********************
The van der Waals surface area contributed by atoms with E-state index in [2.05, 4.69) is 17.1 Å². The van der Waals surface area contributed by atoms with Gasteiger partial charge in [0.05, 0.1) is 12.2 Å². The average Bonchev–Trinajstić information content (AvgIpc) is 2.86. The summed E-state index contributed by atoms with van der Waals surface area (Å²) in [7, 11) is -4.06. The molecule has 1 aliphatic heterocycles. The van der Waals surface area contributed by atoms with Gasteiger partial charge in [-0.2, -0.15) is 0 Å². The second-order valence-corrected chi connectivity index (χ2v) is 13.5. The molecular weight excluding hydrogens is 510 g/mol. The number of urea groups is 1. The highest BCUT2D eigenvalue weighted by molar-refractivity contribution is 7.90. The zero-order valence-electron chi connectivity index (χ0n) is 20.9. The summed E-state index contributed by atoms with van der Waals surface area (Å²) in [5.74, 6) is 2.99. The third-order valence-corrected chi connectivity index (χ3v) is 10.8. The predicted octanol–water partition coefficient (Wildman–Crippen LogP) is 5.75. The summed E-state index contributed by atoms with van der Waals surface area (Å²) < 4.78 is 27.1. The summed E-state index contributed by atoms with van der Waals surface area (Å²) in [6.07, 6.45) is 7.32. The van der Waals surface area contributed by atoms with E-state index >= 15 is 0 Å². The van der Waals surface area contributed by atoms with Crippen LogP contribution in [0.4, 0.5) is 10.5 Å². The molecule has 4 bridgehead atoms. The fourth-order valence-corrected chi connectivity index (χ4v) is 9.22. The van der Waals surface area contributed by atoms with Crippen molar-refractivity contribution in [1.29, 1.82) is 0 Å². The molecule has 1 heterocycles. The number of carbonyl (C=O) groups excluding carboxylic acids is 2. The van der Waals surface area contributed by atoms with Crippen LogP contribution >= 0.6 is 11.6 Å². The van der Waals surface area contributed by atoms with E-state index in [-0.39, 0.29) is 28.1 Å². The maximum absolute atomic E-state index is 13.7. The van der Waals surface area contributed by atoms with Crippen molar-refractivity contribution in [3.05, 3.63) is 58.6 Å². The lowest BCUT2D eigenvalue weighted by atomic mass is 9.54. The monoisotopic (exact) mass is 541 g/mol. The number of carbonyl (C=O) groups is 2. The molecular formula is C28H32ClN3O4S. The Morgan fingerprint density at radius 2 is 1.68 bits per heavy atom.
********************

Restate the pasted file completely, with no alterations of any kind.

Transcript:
The van der Waals surface area contributed by atoms with E-state index in [2.05, 4.69) is 17.1 Å². The van der Waals surface area contributed by atoms with Gasteiger partial charge in [0.05, 0.1) is 12.2 Å². The average Bonchev–Trinajstić information content (AvgIpc) is 2.86. The summed E-state index contributed by atoms with van der Waals surface area (Å²) in [7, 11) is -4.06. The molecule has 1 aliphatic heterocycles. The van der Waals surface area contributed by atoms with Gasteiger partial charge in [-0.2, -0.15) is 0 Å². The second-order valence-corrected chi connectivity index (χ2v) is 13.5. The molecular weight excluding hydrogens is 510 g/mol. The number of urea groups is 1. The highest BCUT2D eigenvalue weighted by molar-refractivity contribution is 7.90. The zero-order valence-electron chi connectivity index (χ0n) is 20.9. The summed E-state index contributed by atoms with van der Waals surface area (Å²) in [5.74, 6) is 2.99. The third-order valence-corrected chi connectivity index (χ3v) is 10.8. The predicted octanol–water partition coefficient (Wildman–Crippen LogP) is 5.75. The summed E-state index contributed by atoms with van der Waals surface area (Å²) < 4.78 is 27.1. The summed E-state index contributed by atoms with van der Waals surface area (Å²) in [6.07, 6.45) is 7.32. The van der Waals surface area contributed by atoms with E-state index >= 15 is 0 Å². The van der Waals surface area contributed by atoms with Crippen LogP contribution in [0.4, 0.5) is 10.5 Å². The molecule has 4 bridgehead atoms. The fourth-order valence-corrected chi connectivity index (χ4v) is 9.22. The van der Waals surface area contributed by atoms with Crippen molar-refractivity contribution in [1.29, 1.82) is 0 Å². The molecule has 1 heterocycles. The number of carbonyl (C=O) groups excluding carboxylic acids is 2. The van der Waals surface area contributed by atoms with Crippen LogP contribution >= 0.6 is 11.6 Å². The van der Waals surface area contributed by atoms with E-state index in [-0.39, 0.29) is 28.1 Å². The maximum absolute atomic E-state index is 13.7. The van der Waals surface area contributed by atoms with Crippen molar-refractivity contribution in [3.05, 3.63) is 58.6 Å². The lowest BCUT2D eigenvalue weighted by atomic mass is 9.54. The monoisotopic (exact) mass is 541 g/mol. The number of carbonyl (C=O) groups is 2. The molecular formula is C28H32ClN3O4S. The Morgan fingerprint density at radius 2 is 1.68 bits per heavy atom.